The Girl on the Train
As I was browsing Hoopla, the library's free movie database, I spotted the title The Girl on the Train. I remembered seeing this as a coming attraction in the movie theater, but never got a chance to see it. So I decided to download it.
The movie is very mysterious. An independent movie maker meets a strange girl on a train, while he's traveling to film a documentary about a Holocaust survivor. After a suspenseful discussion, she disembarks, and he thinks he will never see her again. However, she runs into him again, and they become close friends. She eventually talks him into filming her ex-husband for a divorce trial, and he finally agrees. Then the trouble begins!
The action is tricky to follow as we flashback to his interview of the Holocaust survivor; but if you stick with it, you'll be surprised and entertained. There's a very unique twist at the end. Try to approach this downloadable movie with an open mind.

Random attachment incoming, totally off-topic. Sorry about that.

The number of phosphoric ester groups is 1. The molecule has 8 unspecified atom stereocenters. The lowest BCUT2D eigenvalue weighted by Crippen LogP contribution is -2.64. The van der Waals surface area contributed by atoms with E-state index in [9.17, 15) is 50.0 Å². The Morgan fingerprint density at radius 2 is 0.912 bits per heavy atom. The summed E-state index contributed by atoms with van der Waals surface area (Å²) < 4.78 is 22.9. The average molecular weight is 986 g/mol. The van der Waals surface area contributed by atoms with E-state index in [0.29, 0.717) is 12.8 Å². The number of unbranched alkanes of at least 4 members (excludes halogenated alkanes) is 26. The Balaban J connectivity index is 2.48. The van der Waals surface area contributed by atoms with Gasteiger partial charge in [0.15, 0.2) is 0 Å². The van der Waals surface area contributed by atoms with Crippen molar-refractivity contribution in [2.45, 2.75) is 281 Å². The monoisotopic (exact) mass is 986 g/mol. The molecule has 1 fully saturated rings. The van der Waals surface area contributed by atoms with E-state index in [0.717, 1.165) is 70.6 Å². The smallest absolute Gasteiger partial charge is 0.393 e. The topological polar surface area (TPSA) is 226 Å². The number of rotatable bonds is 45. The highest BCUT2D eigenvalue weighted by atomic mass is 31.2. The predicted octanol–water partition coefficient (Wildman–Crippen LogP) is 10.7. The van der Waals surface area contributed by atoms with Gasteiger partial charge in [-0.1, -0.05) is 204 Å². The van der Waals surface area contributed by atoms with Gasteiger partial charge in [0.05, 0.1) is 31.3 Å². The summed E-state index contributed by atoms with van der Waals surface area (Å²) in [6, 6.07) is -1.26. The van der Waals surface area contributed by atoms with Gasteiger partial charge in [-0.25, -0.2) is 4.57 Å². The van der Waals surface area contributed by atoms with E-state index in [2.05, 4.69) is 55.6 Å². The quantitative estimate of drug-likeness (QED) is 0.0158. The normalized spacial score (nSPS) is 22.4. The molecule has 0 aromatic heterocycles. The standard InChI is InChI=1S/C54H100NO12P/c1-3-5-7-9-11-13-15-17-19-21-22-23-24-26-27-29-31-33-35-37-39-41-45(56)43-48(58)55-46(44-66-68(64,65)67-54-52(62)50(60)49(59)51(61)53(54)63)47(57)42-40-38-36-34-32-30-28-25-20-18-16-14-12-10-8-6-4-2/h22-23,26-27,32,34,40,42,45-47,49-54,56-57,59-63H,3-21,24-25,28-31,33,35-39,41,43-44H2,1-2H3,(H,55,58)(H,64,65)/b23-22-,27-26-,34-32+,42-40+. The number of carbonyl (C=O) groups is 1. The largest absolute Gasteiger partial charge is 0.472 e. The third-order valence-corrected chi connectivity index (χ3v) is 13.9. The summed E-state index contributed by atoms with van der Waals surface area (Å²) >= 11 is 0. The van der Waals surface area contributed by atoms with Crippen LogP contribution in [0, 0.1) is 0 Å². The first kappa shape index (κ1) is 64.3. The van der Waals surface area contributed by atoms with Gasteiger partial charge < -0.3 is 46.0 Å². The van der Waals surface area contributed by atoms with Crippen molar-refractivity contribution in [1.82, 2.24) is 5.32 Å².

The Handy Islam Answer Book, by John Renard
The Handy Islam Answer Book by John Renard is a fantastic resource for anyone interested in learning about Islam. Renard, a professor at Saint Louis University, presents the history, traditions, religious aspects, traditions and controversies of Islam in a very clear and well written manner. For example, he devotes chapters to various subjects regarding Islam and its relationship to other religions, overview of Islam, the division between Sunni and Shia, Islamic visual arts, Islamic spirituality and many other topics. Renard writes much of his book in a question and answer format and it is extremely understandable. This book was published in 2015 and can serve as an updated and very reliable study of Islam.